Turns out, it varies by state and you might want to get the specifics before a simple social media misstep could void your vote.

Social media lately has been a hub for people ranging from your neighbor to major celebrities telling you to vote or trying to sway your vote. It has really been a great tool and while it could potentially get more voters to the polls, it also can make for some sticky situations.

We're not just talking about fighting about politics on Facebook, we mean posting a photo of your ballot or taking a "selfie" as you vote could make yours not count.

Apparently there are a few states where taking a selfie either in your polling place as you vote or straight-up posting photos of your completed ballot is actually "illegal."

The New York Times has more information on exactly where and how it all works but they do mention, "There are no federal laws regarding the taking of selfies at polling stations."

However, it is really up to state and local governments to make that decision, "[But] 18 states, including Alabama, Illinois and Florida, say it is not allowed. And for six others, the rules are ambiguous," says The Times.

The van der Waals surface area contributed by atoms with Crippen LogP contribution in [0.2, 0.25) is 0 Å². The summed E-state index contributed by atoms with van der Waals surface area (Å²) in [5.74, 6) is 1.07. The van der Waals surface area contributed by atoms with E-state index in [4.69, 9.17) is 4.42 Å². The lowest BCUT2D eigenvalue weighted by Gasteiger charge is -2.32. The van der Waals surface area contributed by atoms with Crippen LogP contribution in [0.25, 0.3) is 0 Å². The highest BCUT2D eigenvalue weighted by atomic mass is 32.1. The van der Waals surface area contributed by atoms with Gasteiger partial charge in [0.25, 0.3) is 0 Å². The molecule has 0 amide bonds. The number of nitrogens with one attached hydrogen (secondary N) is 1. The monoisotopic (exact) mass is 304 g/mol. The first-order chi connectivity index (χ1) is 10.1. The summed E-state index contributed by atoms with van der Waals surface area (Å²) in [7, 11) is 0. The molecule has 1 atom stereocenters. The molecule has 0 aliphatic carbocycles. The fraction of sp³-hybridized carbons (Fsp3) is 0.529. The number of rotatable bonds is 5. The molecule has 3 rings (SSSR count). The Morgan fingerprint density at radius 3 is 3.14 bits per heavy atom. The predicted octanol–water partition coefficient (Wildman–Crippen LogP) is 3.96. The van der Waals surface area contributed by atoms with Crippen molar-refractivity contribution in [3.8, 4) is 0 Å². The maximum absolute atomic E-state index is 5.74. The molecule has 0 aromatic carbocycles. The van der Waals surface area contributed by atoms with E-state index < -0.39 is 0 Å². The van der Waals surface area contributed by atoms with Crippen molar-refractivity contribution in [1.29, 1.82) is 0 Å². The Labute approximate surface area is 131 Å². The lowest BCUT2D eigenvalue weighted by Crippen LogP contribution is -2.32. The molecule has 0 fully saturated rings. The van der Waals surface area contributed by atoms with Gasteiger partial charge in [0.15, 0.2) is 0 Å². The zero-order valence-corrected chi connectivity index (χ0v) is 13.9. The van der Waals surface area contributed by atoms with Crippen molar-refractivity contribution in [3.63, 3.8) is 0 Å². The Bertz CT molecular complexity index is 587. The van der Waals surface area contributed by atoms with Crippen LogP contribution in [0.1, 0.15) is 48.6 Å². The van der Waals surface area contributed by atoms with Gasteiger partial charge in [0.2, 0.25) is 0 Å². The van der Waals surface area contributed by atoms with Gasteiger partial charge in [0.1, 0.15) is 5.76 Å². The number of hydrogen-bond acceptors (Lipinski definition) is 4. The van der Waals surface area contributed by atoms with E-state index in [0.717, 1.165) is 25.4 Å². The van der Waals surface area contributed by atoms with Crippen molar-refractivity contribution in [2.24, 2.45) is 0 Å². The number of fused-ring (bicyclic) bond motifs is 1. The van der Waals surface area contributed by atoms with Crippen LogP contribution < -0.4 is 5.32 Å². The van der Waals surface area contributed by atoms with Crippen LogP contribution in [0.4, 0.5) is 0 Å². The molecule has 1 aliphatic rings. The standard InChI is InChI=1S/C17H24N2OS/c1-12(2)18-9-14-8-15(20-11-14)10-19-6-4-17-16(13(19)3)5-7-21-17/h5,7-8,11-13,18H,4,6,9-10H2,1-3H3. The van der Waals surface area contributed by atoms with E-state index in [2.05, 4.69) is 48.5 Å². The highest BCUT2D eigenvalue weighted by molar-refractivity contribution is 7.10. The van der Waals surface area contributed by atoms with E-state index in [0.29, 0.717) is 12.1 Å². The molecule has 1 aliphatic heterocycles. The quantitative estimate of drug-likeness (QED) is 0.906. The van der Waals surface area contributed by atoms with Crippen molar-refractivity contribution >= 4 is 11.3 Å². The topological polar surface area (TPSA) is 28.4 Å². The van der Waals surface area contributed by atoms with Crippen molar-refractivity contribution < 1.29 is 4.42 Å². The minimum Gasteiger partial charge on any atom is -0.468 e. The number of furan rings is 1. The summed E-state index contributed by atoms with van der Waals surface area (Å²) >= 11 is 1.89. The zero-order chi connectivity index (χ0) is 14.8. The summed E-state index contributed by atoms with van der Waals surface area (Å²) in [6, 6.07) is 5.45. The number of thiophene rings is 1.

Back in 2018, The Times had Michigan grouped in with the states that do not allow "ballot selfies" but when you look at the "official" statement from 2019 by the Secretary of State, I would argue Michigan falls into the more "ambiguous" category.

The state had reached a settlement agreement that would allow voters to take a photo of their ballot, only within the voting booth but other actions like taking a selfie in the booth or within the area of other people voting is prohibited.

Other "prohibited" selfie-ing actions include "taking any other type of photograph within the area of people voting" and "Sharing images of a voted ballot within 100 feet from the polling place – the buffer zone where electioneering is prohibited."

While many more people are voting absentee this year, these rules may fall into a real grey-area.

So, if you still would like to make sure your voice is heard, both in the voting booth and online, you may just want to play it safe and stick to the old stand-by of a picture with your "I Voted" sticker.

Worried about other ways you could mistakenly make your vote not count? Here are some tips on voting absentee:

VOTE 2020: Making Your Absentee Ballot Count

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